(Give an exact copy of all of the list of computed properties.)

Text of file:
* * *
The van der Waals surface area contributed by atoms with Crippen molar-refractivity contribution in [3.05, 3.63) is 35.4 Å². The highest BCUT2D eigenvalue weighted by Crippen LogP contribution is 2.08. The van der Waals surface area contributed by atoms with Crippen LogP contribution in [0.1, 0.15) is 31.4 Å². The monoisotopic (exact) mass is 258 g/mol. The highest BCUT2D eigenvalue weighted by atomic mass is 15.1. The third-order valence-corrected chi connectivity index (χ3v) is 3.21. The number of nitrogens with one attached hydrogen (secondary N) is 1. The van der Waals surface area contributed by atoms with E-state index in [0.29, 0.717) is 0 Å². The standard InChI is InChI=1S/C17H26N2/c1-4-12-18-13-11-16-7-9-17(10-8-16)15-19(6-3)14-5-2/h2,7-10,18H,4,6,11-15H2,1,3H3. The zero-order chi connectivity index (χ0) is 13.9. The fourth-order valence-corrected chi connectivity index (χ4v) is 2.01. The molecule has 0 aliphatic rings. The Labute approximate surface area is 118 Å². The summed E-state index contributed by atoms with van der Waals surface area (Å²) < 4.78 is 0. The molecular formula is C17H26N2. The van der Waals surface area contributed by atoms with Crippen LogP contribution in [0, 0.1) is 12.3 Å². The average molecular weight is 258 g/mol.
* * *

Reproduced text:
The van der Waals surface area contributed by atoms with Crippen molar-refractivity contribution in [3.05, 3.63) is 35.4 Å². The highest BCUT2D eigenvalue weighted by Crippen LogP contribution is 2.08. The van der Waals surface area contributed by atoms with Crippen LogP contribution in [0.1, 0.15) is 31.4 Å². The monoisotopic (exact) mass is 258 g/mol. The highest BCUT2D eigenvalue weighted by atomic mass is 15.1. The third-order valence-corrected chi connectivity index (χ3v) is 3.21. The number of nitrogens with one attached hydrogen (secondary N) is 1. The van der Waals surface area contributed by atoms with E-state index in [0.29, 0.717) is 0 Å². The standard InChI is InChI=1S/C17H26N2/c1-4-12-18-13-11-16-7-9-17(10-8-16)15-19(6-3)14-5-2/h2,7-10,18H,4,6,11-15H2,1,3H3. The zero-order chi connectivity index (χ0) is 13.9. The fourth-order valence-corrected chi connectivity index (χ4v) is 2.01. The molecule has 0 aliphatic rings. The Labute approximate surface area is 118 Å². The summed E-state index contributed by atoms with van der Waals surface area (Å²) < 4.78 is 0. The molecular formula is C17H26N2. The van der Waals surface area contributed by atoms with Crippen LogP contribution in [0, 0.1) is 12.3 Å². The average molecular weight is 258 g/mol.